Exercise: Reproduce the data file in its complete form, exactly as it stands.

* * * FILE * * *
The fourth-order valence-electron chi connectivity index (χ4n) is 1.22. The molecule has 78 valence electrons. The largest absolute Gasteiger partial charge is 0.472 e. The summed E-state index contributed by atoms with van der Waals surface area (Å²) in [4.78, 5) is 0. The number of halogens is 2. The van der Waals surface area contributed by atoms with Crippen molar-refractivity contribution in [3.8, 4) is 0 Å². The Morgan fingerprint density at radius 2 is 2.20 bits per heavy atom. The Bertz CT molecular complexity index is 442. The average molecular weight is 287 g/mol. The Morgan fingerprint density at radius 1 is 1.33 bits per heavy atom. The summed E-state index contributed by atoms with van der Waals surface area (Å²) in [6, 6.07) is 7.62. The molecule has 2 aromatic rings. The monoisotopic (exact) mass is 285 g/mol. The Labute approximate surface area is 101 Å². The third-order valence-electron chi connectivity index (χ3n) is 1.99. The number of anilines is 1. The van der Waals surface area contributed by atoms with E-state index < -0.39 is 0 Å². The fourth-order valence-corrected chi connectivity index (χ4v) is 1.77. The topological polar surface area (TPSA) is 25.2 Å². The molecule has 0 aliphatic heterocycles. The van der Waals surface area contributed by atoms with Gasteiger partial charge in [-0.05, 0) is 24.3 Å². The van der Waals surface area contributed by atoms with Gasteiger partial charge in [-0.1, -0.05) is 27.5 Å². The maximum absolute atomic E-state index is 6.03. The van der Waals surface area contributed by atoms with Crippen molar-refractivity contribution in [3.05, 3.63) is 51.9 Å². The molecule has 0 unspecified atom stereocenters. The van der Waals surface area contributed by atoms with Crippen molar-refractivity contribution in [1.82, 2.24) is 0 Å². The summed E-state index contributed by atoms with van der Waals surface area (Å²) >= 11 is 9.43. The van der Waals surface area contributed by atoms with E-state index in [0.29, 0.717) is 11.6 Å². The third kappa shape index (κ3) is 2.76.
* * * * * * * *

The fourth-order valence-electron chi connectivity index (χ4n) is 1.22. The molecule has 78 valence electrons. The largest absolute Gasteiger partial charge is 0.472 e. The summed E-state index contributed by atoms with van der Waals surface area (Å²) in [4.78, 5) is 0. The number of halogens is 2. The van der Waals surface area contributed by atoms with Crippen molar-refractivity contribution in [3.8, 4) is 0 Å². The Morgan fingerprint density at radius 2 is 2.20 bits per heavy atom. The Bertz CT molecular complexity index is 442. The average molecular weight is 287 g/mol. The Morgan fingerprint density at radius 1 is 1.33 bits per heavy atom. The summed E-state index contributed by atoms with van der Waals surface area (Å²) in [6, 6.07) is 7.62. The molecule has 2 aromatic rings. The monoisotopic (exact) mass is 285 g/mol. The Labute approximate surface area is 101 Å². The third-order valence-electron chi connectivity index (χ3n) is 1.99. The number of anilines is 1. The van der Waals surface area contributed by atoms with E-state index < -0.39 is 0 Å². The fourth-order valence-corrected chi connectivity index (χ4v) is 1.77. The topological polar surface area (TPSA) is 25.2 Å². The molecule has 0 aliphatic heterocycles. The van der Waals surface area contributed by atoms with Gasteiger partial charge in [-0.05, 0) is 24.3 Å². The van der Waals surface area contributed by atoms with Gasteiger partial charge in [-0.1, -0.05) is 27.5 Å². The maximum absolute atomic E-state index is 6.03. The van der Waals surface area contributed by atoms with Crippen molar-refractivity contribution in [3.05, 3.63) is 51.9 Å². The molecule has 0 unspecified atom stereocenters. The van der Waals surface area contributed by atoms with Crippen molar-refractivity contribution in [1.82, 2.24) is 0 Å². The summed E-state index contributed by atoms with van der Waals surface area (Å²) >= 11 is 9.43. The van der Waals surface area contributed by atoms with E-state index in [0.29, 0.717) is 11.6 Å². The third kappa shape index (κ3) is 2.76.